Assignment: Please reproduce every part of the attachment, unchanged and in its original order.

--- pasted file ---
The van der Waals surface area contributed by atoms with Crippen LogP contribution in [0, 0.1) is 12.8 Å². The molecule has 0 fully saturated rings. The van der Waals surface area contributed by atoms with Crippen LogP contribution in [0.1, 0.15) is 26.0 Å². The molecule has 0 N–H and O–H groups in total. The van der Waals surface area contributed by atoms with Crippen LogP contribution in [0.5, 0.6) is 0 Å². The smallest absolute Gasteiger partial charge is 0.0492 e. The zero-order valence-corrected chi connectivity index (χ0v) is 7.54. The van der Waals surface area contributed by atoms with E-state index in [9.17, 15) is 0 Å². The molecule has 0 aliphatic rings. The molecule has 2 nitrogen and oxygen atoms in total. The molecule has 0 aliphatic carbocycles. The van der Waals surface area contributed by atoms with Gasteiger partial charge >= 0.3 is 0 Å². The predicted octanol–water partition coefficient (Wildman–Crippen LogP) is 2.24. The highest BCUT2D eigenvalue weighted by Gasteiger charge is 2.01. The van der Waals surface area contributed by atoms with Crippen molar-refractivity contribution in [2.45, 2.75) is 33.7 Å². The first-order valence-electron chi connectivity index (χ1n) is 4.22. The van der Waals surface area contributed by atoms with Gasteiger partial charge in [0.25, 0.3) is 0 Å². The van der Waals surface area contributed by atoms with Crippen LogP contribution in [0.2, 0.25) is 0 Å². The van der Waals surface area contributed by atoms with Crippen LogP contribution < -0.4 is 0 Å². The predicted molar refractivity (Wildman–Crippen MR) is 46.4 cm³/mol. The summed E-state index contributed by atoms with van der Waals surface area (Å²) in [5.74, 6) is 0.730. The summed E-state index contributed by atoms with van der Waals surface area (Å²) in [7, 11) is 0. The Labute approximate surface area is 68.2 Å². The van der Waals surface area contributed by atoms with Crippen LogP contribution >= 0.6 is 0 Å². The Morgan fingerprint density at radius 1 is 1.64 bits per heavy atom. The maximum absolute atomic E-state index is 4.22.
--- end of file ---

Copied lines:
The van der Waals surface area contributed by atoms with Crippen LogP contribution in [0, 0.1) is 12.8 Å². The molecule has 0 fully saturated rings. The van der Waals surface area contributed by atoms with Crippen LogP contribution in [0.1, 0.15) is 26.0 Å². The molecule has 0 N–H and O–H groups in total. The van der Waals surface area contributed by atoms with Crippen LogP contribution in [0.5, 0.6) is 0 Å². The smallest absolute Gasteiger partial charge is 0.0492 e. The zero-order valence-corrected chi connectivity index (χ0v) is 7.54. The van der Waals surface area contributed by atoms with E-state index in [9.17, 15) is 0 Å². The molecule has 0 aliphatic rings. The molecule has 2 nitrogen and oxygen atoms in total. The molecule has 0 aliphatic carbocycles. The van der Waals surface area contributed by atoms with Gasteiger partial charge >= 0.3 is 0 Å². The predicted octanol–water partition coefficient (Wildman–Crippen LogP) is 2.24. The highest BCUT2D eigenvalue weighted by Gasteiger charge is 2.01. The van der Waals surface area contributed by atoms with Crippen molar-refractivity contribution in [2.45, 2.75) is 33.7 Å². The first-order valence-electron chi connectivity index (χ1n) is 4.22. The van der Waals surface area contributed by atoms with Gasteiger partial charge in [0.25, 0.3) is 0 Å². The van der Waals surface area contributed by atoms with Crippen LogP contribution in [0.2, 0.25) is 0 Å². The van der Waals surface area contributed by atoms with Crippen LogP contribution < -0.4 is 0 Å². The predicted molar refractivity (Wildman–Crippen MR) is 46.4 cm³/mol. The summed E-state index contributed by atoms with van der Waals surface area (Å²) in [5.74, 6) is 0.730. The summed E-state index contributed by atoms with van der Waals surface area (Å²) in [7, 11) is 0. The Labute approximate surface area is 68.2 Å². The van der Waals surface area contributed by atoms with Crippen LogP contribution >= 0.6 is 0 Å². The Morgan fingerprint density at radius 1 is 1.64 bits per heavy atom. The maximum absolute atomic E-state index is 4.22.